Chicago House AC Joins Common Goal
Team become fourth pro club member
Chicago House AC CEO Peter Wilt believes his team are set up to be a catalyst for inclusivity, racial equity, and social justice after the club became the fourth professional outfit to join the movement.
The club will pledge 1% of selected revenue streams to Common Goal’s Anti-Racist Project - an action-based approach to tackling systemic racism in football and society.
Chicago House AC will play their inaugural season in the National Independent Soccer Association this year after being founded in 2020.
And Wilt is excited about the prospect of the club being able to make an impact off the field as well as on it.
“Common Goal's values align with Chicago House AC,” he said. “So partnering with Common Goal helps reinforce and activate Chicago House's commitment to be a catalyst for inclusivity, racial equity and social justice.
“On the field we aspire to compete every year for championships. Off the field we aspire to be a catalyst for inclusivity and responsible for making a positive difference in underserved communities, so people have better lives with less discrimination and more opportunities for success.
“Chicago House will serve as a platform for community organizations that share our values to raise funds and amplify their voice. We will partner with representative community organizations to make sure the diversity of our club's partners and the people they serve reflect all of Chicago.
“Sports teams are a community asset that resonate with their fans. They create passionate emotional connections that translate into good works and positive opportunities for Chicagoans. This is manifested via live entertainment, improved and greater athletic participation and attention to social justice and community improvement.”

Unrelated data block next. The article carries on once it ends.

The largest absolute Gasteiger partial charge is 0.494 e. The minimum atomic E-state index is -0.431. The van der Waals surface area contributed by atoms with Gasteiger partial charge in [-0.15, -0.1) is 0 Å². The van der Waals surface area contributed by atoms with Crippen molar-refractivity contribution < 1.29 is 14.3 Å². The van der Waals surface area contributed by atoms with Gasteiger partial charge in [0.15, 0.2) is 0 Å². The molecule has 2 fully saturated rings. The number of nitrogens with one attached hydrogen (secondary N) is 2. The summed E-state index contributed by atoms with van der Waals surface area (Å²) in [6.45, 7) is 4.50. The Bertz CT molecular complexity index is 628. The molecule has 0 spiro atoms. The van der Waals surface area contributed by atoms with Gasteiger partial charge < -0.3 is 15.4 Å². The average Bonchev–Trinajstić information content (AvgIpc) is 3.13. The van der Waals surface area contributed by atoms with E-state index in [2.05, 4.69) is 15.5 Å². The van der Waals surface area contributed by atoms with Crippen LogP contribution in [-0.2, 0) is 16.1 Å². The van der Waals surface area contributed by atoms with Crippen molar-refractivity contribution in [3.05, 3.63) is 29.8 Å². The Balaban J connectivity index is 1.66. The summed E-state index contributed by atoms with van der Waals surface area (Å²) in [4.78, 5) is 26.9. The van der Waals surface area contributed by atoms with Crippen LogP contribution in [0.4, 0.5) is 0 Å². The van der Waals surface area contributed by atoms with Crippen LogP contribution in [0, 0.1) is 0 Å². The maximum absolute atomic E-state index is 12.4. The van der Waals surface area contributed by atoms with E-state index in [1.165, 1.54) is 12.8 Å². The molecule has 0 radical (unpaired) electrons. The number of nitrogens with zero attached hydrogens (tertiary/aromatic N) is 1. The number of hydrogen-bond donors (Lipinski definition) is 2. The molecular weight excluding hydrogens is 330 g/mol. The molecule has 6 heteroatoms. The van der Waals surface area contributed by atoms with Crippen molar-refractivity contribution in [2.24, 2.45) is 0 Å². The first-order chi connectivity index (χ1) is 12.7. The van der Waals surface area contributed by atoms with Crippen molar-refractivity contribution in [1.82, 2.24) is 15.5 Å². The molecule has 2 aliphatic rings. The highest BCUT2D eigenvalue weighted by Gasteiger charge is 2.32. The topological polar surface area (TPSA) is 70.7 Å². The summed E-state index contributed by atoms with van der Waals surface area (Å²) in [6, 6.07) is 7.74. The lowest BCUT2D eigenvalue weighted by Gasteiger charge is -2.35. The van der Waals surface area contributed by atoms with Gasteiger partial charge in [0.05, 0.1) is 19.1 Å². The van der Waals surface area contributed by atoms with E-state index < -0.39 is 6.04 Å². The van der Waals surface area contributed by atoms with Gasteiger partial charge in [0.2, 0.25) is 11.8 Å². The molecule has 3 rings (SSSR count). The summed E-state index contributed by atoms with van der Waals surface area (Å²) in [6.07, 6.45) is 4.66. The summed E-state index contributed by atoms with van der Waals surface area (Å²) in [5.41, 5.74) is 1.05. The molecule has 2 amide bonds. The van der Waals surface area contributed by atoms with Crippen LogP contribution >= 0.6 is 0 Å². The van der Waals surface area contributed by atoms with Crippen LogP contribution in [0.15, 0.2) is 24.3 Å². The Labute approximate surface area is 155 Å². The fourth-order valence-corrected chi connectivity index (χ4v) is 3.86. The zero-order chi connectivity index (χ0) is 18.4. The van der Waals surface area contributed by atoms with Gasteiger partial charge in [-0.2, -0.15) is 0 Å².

Common Goal’s Anti-Racist project was launched earlier this year and it led by a diverse coalition from the U.S soccer industry, including Common Goal member club Oakland Roots as well as Chicago Fire FC, Angel City FC, and U.S National Team supporter group the American Outlaws.
The project will fund a toolkit designed by Black, Indigenous, People of Colour (BIPOC) experts across the U.S soccer landscape that will see 5,000 coaches, 60,000 young people, and 115 staff trained in more than 400 communities in its first year.
And Chicago House AC Head Coach and Technical Director C.J. Brown believes the club’s membership of the movement is a moment to take pride in.
“Partnering with Common Goal and their Anti-Racist Project is one of many initiatives we are proud to be a part of,” he said.
“Both our organisations goals align when it comes to our view of what we want to be for our communities.
“Being a new club that is supported by a great organization like Common Goal will help us live up to our mission and growth in our communities.”